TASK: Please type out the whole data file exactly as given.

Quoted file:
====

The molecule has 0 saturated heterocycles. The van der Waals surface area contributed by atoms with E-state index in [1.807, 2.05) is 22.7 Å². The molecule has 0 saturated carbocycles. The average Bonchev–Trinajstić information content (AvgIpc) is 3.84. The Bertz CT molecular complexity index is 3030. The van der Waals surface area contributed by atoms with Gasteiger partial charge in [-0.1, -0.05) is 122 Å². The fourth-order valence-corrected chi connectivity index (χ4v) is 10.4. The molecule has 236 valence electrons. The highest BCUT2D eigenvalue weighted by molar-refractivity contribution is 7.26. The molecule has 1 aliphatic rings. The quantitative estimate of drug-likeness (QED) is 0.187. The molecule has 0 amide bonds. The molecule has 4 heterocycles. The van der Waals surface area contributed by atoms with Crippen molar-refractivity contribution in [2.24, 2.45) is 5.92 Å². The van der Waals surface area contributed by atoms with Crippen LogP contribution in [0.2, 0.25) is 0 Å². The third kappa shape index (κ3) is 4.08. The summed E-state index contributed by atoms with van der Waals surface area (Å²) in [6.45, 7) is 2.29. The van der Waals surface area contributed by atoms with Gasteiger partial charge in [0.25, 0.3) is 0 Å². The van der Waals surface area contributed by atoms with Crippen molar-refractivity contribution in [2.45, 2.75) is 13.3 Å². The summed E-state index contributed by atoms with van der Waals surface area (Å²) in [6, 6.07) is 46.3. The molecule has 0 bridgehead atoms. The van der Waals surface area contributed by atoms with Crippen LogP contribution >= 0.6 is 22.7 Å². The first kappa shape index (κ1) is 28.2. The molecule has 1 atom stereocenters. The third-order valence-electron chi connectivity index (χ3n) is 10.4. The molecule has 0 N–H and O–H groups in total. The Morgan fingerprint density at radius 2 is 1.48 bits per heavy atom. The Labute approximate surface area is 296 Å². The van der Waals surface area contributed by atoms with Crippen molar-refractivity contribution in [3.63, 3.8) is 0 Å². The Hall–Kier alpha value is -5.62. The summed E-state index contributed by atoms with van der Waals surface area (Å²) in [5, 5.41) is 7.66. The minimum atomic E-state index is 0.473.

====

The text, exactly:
The molecule has 0 saturated heterocycles. The van der Waals surface area contributed by atoms with E-state index in [1.807, 2.05) is 22.7 Å². The molecule has 0 saturated carbocycles. The average Bonchev–Trinajstić information content (AvgIpc) is 3.84. The Bertz CT molecular complexity index is 3030. The van der Waals surface area contributed by atoms with Gasteiger partial charge in [-0.1, -0.05) is 122 Å². The fourth-order valence-corrected chi connectivity index (χ4v) is 10.4. The molecule has 236 valence electrons. The highest BCUT2D eigenvalue weighted by molar-refractivity contribution is 7.26. The molecule has 1 aliphatic rings. The quantitative estimate of drug-likeness (QED) is 0.187. The molecule has 0 amide bonds. The molecule has 4 heterocycles. The van der Waals surface area contributed by atoms with Crippen molar-refractivity contribution in [2.24, 2.45) is 5.92 Å². The van der Waals surface area contributed by atoms with Crippen LogP contribution in [0.2, 0.25) is 0 Å². The third kappa shape index (κ3) is 4.08. The summed E-state index contributed by atoms with van der Waals surface area (Å²) in [6.45, 7) is 2.29. The van der Waals surface area contributed by atoms with Gasteiger partial charge in [0.25, 0.3) is 0 Å². The van der Waals surface area contributed by atoms with Crippen molar-refractivity contribution in [2.45, 2.75) is 13.3 Å². The summed E-state index contributed by atoms with van der Waals surface area (Å²) in [6, 6.07) is 46.3. The molecule has 0 bridgehead atoms. The van der Waals surface area contributed by atoms with Crippen LogP contribution >= 0.6 is 22.7 Å². The first kappa shape index (κ1) is 28.2. The molecule has 1 atom stereocenters. The third-order valence-electron chi connectivity index (χ3n) is 10.4. The molecule has 0 N–H and O–H groups in total. The Morgan fingerprint density at radius 2 is 1.48 bits per heavy atom. The Labute approximate surface area is 296 Å². The van der Waals surface area contributed by atoms with Crippen molar-refractivity contribution in [3.63, 3.8) is 0 Å². The Hall–Kier alpha value is -5.62. The summed E-state index contributed by atoms with van der Waals surface area (Å²) in [5, 5.41) is 7.66. The minimum atomic E-state index is 0.473.